Of all the great forgotten stars of vaudeville, no one more regrettably forgotten comes to mind than the great Irene Franklin (born 13 June 1876 in New York City – 16 June 1941 in Englewood, New Jersey. Long before there were female comedy stand-up pioneers such as Jackie “Moms” Mabley or Joan Rivers there were other pioneers, including Jessie Mae Hall (The Doll Comedian), who did a routine with little dolls as if she were a little girl playing. There were also impressionists such as Nan Halperin and Elsie Janis, who also wrote music, organized shows and starred on Broadway. But for pure stand-up monologues satirizing other women’s foibles of her time, nobody could hold a candle to Irene Franklin, still hilarious to hear even today. At one time ca. 1909 she was the number one female star in all of vaudeville.
She appeared on Broadway at age six in The Prodigal Father, which ran for five years and was known as “Dainty Irene Franklin”.
She toured Australia in a vaudeville team and later toured the world before going into films. She outlived two husbands, Burton Green who died in 1922 and Jerry Jernigan who died in 1934, apparently shot to death upstairs during a party at her home, a mystery that was never solved and ruled a suicide.
Irene could tap dance pretty well, sing with leather lungs that would give Ethel Merman a run for her money and tell situational humor jokes better than anyone else. Her signature song, sung as if she were a little girl, was called “Redhead”. Another of her encores was called “I Want to Be a Janitor’s Child”. She was also a big hit on Broadway in numerous shows, enhanced by the fact that she could project her singing and speaking voice so loudly that she didn’t need a microphone. Her recordings of 1911 to 1917 also sold reasonably well as novelty songs. Later in life after her 1910s era starring all over the country and playing the Palace was gone along with her svelt figure, she put on weight and took on character roles in movies where she remained in demand playing feisty yet sympathetic mother figures.
One of her most delightful later roles was in the movie Along Came Love (1936), playing a former vaudeville star who wants to relive her old glory days. In the film, despite being 60 years old in real life, she dances, acts and even sings a bit of “Redhead”, while beautifully counterpointing the wonderful acting of her “daughter” Irene Hervey. In fact this movie, produced by a young Blake Edwards long before his Pink Panther days, is one of the most enjoyable romantic fantasies of the 1930s, a paean to old vaudeville, the Palace Theatre in New York and romantic comedy, also abetted by Charles Starrett as the male god in the film. Starrett, despite starring in more than 150 movies, is another name totally unknown by film-goers today. Irene Hervey married tenor Allan Jones and is the mother of pop singer Jack Jones. She plays the daughter of Irene Franklin in this film.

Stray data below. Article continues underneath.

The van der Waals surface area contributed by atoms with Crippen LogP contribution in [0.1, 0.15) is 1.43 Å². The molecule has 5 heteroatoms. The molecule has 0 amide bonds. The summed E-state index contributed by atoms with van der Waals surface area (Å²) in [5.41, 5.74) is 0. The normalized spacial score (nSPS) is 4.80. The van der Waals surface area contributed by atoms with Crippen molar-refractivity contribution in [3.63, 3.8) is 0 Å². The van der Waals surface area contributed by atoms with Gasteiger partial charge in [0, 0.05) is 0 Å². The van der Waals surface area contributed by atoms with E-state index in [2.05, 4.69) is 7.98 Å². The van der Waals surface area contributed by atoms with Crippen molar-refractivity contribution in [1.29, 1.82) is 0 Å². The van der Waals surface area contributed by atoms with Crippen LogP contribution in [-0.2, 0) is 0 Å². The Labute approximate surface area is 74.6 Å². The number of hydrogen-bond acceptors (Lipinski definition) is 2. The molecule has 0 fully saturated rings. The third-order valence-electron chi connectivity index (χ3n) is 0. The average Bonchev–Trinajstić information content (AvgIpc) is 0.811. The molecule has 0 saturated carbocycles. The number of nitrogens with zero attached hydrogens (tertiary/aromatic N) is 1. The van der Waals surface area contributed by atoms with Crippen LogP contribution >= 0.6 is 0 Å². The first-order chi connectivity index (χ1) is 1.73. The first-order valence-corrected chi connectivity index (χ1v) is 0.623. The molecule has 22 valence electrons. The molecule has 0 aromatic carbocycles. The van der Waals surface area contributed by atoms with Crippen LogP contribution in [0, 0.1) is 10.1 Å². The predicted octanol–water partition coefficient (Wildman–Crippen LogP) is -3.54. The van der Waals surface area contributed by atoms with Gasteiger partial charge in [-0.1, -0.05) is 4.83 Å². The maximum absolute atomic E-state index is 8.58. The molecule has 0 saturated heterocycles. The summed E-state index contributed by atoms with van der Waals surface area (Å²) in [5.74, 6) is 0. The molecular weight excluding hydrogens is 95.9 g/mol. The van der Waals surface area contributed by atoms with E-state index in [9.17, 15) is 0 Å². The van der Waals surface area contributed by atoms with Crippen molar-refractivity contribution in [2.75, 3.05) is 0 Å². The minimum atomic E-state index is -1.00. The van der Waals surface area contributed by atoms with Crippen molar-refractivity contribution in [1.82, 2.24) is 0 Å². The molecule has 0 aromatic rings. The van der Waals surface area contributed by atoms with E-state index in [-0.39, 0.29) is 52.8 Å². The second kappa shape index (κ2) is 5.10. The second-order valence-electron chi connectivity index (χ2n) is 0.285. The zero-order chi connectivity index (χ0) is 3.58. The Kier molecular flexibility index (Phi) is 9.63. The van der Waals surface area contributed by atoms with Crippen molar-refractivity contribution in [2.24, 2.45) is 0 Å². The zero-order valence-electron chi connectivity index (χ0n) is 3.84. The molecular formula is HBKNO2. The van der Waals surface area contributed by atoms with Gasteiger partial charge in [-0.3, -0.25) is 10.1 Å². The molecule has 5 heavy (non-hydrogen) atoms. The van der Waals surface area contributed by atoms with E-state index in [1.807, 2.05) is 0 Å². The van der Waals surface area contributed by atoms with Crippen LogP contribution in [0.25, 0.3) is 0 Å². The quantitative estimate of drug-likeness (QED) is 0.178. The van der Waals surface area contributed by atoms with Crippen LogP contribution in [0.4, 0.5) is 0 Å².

JUST ONE GIRL 1898 – Karl Kennett, Lyn Udall. From “Song Successes by the Favorite Young Artiste IRENE FRANKLIN”, including in the series My Coal-Black Lady, Sadie My Lady, Bye Bye Belinda, Black Annie, And They All Joined in and Darktown is Out To-Night.” During this period Irene was singing many racist songs as was the popular fashion for white performers at the very end of the 19th century. Irene was just 21 years old and already making a big impression in vaudeville.
WHEN THE FIELDS ARE WHITE WIT
H COTTON 1902 – by Robert F. Roden, Max S. Witt. “A Simultaneous Success in London and New York Introduced Originally by DAINTY IRENE FRANKLIN.
WITH THE ROBINS I’LL RETURN 1906 – by J. J. Walker, Max S. Witt. “Successfully Sung by IRENE FRANKLIN”
REDHEAD (REDHEAD-REDHEAD-GINGERBREADHEAD) 1908 – written and composed by IRENE FRANKLIN and Burt Green. On this Irene poses as a little girl which was one of her most popular impressions.
I’VE GOT THE MUMPS 1909 – by Irene Franklin and Burt Green. Burt was her pianist and husband and co-author of her material. From the series “Character Songs by IRENE FRANKLIN and Burt Green, Creators and Writers of the Following Famous Character Song Successes: Red Head, I’ve Got the Mumps, The Pony Ballet Girl, I’m A Bringing Up the Family, The Talkative Waitress, The German Prima Donna, I Don’t Care What Becomes of Me, The Awkward Age.”
I WAS ONLY A GIRL AT THE TIME 1911 – Irene Franklin, Burt Green. Cover photo IRENE FRANKLIN.
DIMPLES 1913 – Edward Madden, Percy Wenrich. “Especially Written for and Exclusively Sung by MISS IRENE FRANKLIN. During this period of time Irene was battling weight gain and was losing her cuteness and girlish qualities. She was now 36 and had to abandon portraying little girls and move on to other subjects.
BREAD AND JAM 1916 – Lyrics by Irene Franklin, Music by Burton Green. “Frederick McKay presents MISS IRENE FRANKLIN in what she hopes may prove to be a comedy entitled THE MELTING OF MOLLY, adapted from the novel of the same name by Maria Thompson Daviess. Cover photos of IRENE FRANKLIN and BURTON GREEN. This one lacks its interior music pages.
For Irene Franklin performing see: